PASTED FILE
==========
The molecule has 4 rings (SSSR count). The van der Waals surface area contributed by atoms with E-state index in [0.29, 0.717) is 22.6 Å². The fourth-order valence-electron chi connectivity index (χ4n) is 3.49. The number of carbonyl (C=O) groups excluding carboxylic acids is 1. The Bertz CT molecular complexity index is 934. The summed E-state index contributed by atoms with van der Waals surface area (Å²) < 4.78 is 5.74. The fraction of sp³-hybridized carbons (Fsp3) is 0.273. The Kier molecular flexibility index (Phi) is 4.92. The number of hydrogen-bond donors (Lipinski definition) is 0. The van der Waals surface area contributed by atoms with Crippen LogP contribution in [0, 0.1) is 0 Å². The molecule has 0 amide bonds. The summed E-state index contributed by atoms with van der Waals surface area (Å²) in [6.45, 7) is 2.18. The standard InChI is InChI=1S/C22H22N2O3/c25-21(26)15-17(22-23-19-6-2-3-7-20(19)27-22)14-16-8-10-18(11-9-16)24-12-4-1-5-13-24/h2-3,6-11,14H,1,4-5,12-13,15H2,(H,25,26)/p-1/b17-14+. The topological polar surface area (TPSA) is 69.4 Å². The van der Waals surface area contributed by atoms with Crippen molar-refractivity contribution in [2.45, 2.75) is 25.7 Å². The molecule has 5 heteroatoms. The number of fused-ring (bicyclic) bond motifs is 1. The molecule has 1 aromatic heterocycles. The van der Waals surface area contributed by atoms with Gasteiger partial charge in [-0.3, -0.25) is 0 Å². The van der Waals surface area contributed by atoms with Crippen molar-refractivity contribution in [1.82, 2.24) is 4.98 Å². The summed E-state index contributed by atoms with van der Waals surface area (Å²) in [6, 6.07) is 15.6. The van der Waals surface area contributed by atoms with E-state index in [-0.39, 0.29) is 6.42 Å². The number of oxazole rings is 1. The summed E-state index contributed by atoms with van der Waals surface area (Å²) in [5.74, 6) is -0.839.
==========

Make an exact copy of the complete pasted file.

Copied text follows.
The molecule has 4 rings (SSSR count). The van der Waals surface area contributed by atoms with E-state index in [0.29, 0.717) is 22.6 Å². The fourth-order valence-electron chi connectivity index (χ4n) is 3.49. The number of carbonyl (C=O) groups excluding carboxylic acids is 1. The Bertz CT molecular complexity index is 934. The summed E-state index contributed by atoms with van der Waals surface area (Å²) < 4.78 is 5.74. The fraction of sp³-hybridized carbons (Fsp3) is 0.273. The Kier molecular flexibility index (Phi) is 4.92. The number of hydrogen-bond donors (Lipinski definition) is 0. The van der Waals surface area contributed by atoms with Crippen LogP contribution in [0, 0.1) is 0 Å². The molecule has 0 amide bonds. The summed E-state index contributed by atoms with van der Waals surface area (Å²) in [6.45, 7) is 2.18. The standard InChI is InChI=1S/C22H22N2O3/c25-21(26)15-17(22-23-19-6-2-3-7-20(19)27-22)14-16-8-10-18(11-9-16)24-12-4-1-5-13-24/h2-3,6-11,14H,1,4-5,12-13,15H2,(H,25,26)/p-1/b17-14+. The topological polar surface area (TPSA) is 69.4 Å². The van der Waals surface area contributed by atoms with Crippen molar-refractivity contribution in [2.45, 2.75) is 25.7 Å². The molecule has 5 heteroatoms. The number of fused-ring (bicyclic) bond motifs is 1. The molecule has 1 aromatic heterocycles. The van der Waals surface area contributed by atoms with Gasteiger partial charge in [-0.3, -0.25) is 0 Å². The van der Waals surface area contributed by atoms with Crippen molar-refractivity contribution in [1.82, 2.24) is 4.98 Å². The summed E-state index contributed by atoms with van der Waals surface area (Å²) in [6, 6.07) is 15.6. The van der Waals surface area contributed by atoms with E-state index in [-0.39, 0.29) is 6.42 Å². The number of oxazole rings is 1. The summed E-state index contributed by atoms with van der Waals surface area (Å²) in [5.74, 6) is -0.839.